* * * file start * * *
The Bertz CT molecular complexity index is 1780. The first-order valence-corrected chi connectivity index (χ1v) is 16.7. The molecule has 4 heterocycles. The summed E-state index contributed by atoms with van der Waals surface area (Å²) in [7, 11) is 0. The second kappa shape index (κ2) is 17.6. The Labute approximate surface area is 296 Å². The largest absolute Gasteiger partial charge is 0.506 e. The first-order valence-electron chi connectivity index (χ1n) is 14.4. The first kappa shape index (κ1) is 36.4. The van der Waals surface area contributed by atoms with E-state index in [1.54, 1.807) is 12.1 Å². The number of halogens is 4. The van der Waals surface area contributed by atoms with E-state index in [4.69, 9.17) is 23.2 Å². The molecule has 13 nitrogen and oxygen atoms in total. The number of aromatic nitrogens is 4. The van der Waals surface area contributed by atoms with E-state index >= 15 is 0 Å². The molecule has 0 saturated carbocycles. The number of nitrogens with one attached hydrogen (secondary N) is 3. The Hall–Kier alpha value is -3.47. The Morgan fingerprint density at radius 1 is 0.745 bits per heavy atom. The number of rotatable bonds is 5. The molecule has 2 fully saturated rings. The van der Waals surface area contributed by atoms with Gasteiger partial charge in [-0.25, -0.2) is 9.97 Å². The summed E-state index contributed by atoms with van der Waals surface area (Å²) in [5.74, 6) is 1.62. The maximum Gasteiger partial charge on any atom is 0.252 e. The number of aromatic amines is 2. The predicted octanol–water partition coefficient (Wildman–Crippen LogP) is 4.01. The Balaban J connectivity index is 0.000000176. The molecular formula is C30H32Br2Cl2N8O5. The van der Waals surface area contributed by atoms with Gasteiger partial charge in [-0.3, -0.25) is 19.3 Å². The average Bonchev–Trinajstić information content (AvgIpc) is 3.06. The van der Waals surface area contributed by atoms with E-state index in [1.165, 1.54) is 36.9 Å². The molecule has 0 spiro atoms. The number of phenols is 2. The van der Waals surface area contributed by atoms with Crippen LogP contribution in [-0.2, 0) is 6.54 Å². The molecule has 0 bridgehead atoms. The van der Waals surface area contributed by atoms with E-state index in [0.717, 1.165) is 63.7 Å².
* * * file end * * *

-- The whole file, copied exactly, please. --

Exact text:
The Bertz CT molecular complexity index is 1780. The first-order valence-corrected chi connectivity index (χ1v) is 16.7. The molecule has 4 heterocycles. The summed E-state index contributed by atoms with van der Waals surface area (Å²) in [7, 11) is 0. The second kappa shape index (κ2) is 17.6. The Labute approximate surface area is 296 Å². The largest absolute Gasteiger partial charge is 0.506 e. The first-order valence-electron chi connectivity index (χ1n) is 14.4. The first kappa shape index (κ1) is 36.4. The van der Waals surface area contributed by atoms with E-state index in [1.54, 1.807) is 12.1 Å². The number of halogens is 4. The van der Waals surface area contributed by atoms with E-state index in [4.69, 9.17) is 23.2 Å². The molecule has 13 nitrogen and oxygen atoms in total. The number of aromatic nitrogens is 4. The van der Waals surface area contributed by atoms with E-state index >= 15 is 0 Å². The molecule has 0 saturated carbocycles. The number of nitrogens with one attached hydrogen (secondary N) is 3. The Hall–Kier alpha value is -3.47. The Morgan fingerprint density at radius 1 is 0.745 bits per heavy atom. The number of rotatable bonds is 5. The molecule has 2 fully saturated rings. The van der Waals surface area contributed by atoms with Gasteiger partial charge in [-0.25, -0.2) is 9.97 Å². The summed E-state index contributed by atoms with van der Waals surface area (Å²) in [5.74, 6) is 1.62. The maximum Gasteiger partial charge on any atom is 0.252 e. The number of aromatic amines is 2. The predicted octanol–water partition coefficient (Wildman–Crippen LogP) is 4.01. The Balaban J connectivity index is 0.000000176. The molecular formula is C30H32Br2Cl2N8O5. The van der Waals surface area contributed by atoms with Gasteiger partial charge in [-0.3, -0.25) is 19.3 Å². The average Bonchev–Trinajstić information content (AvgIpc) is 3.06. The van der Waals surface area contributed by atoms with E-state index in [1.165, 1.54) is 36.9 Å². The molecule has 0 spiro atoms. The number of phenols is 2. The van der Waals surface area contributed by atoms with Crippen LogP contribution in [-0.2, 0) is 6.54 Å². The molecule has 0 bridgehead atoms. The van der Waals surface area contributed by atoms with E-state index in [0.717, 1.165) is 63.7 Å².